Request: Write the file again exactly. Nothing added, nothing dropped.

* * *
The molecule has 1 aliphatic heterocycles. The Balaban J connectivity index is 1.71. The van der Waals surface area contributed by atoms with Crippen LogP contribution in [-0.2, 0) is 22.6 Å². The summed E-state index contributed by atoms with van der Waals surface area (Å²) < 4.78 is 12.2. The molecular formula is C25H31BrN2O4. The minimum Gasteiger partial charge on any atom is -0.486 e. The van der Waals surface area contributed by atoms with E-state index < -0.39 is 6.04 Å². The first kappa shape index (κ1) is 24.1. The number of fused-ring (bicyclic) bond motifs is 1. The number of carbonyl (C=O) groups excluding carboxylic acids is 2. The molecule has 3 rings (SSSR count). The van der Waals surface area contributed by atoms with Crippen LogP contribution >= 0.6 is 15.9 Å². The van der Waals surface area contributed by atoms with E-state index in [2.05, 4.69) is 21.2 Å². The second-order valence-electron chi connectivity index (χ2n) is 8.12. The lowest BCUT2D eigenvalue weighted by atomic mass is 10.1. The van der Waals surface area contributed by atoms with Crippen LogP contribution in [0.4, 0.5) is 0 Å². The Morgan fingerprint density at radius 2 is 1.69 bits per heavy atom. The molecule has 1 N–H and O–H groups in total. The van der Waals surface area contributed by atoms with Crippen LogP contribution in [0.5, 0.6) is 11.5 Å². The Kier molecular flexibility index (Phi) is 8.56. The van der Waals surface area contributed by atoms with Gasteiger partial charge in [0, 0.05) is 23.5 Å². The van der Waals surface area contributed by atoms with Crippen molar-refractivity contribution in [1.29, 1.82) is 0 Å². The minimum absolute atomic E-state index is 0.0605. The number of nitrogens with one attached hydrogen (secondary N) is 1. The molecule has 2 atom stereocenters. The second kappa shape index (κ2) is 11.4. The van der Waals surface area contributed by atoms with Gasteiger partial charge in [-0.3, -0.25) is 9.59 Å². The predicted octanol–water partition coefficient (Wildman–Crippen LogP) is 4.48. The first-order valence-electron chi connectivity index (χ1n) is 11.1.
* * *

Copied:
The molecule has 1 aliphatic heterocycles. The Balaban J connectivity index is 1.71. The van der Waals surface area contributed by atoms with Crippen LogP contribution in [-0.2, 0) is 22.6 Å². The summed E-state index contributed by atoms with van der Waals surface area (Å²) < 4.78 is 12.2. The molecular formula is C25H31BrN2O4. The minimum Gasteiger partial charge on any atom is -0.486 e. The van der Waals surface area contributed by atoms with E-state index < -0.39 is 6.04 Å². The first kappa shape index (κ1) is 24.1. The number of fused-ring (bicyclic) bond motifs is 1. The number of carbonyl (C=O) groups excluding carboxylic acids is 2. The molecule has 3 rings (SSSR count). The van der Waals surface area contributed by atoms with Crippen LogP contribution >= 0.6 is 15.9 Å². The van der Waals surface area contributed by atoms with E-state index in [2.05, 4.69) is 21.2 Å². The second-order valence-electron chi connectivity index (χ2n) is 8.12. The lowest BCUT2D eigenvalue weighted by atomic mass is 10.1. The van der Waals surface area contributed by atoms with Crippen LogP contribution in [0.4, 0.5) is 0 Å². The Morgan fingerprint density at radius 2 is 1.69 bits per heavy atom. The molecule has 1 N–H and O–H groups in total. The van der Waals surface area contributed by atoms with Crippen LogP contribution in [0.5, 0.6) is 11.5 Å². The Kier molecular flexibility index (Phi) is 8.56. The van der Waals surface area contributed by atoms with Gasteiger partial charge in [0, 0.05) is 23.5 Å². The van der Waals surface area contributed by atoms with Crippen molar-refractivity contribution in [1.29, 1.82) is 0 Å². The minimum absolute atomic E-state index is 0.0605. The number of nitrogens with one attached hydrogen (secondary N) is 1. The molecule has 2 atom stereocenters. The second kappa shape index (κ2) is 11.4. The van der Waals surface area contributed by atoms with Gasteiger partial charge in [-0.3, -0.25) is 9.59 Å². The predicted octanol–water partition coefficient (Wildman–Crippen LogP) is 4.48. The first-order valence-electron chi connectivity index (χ1n) is 11.1.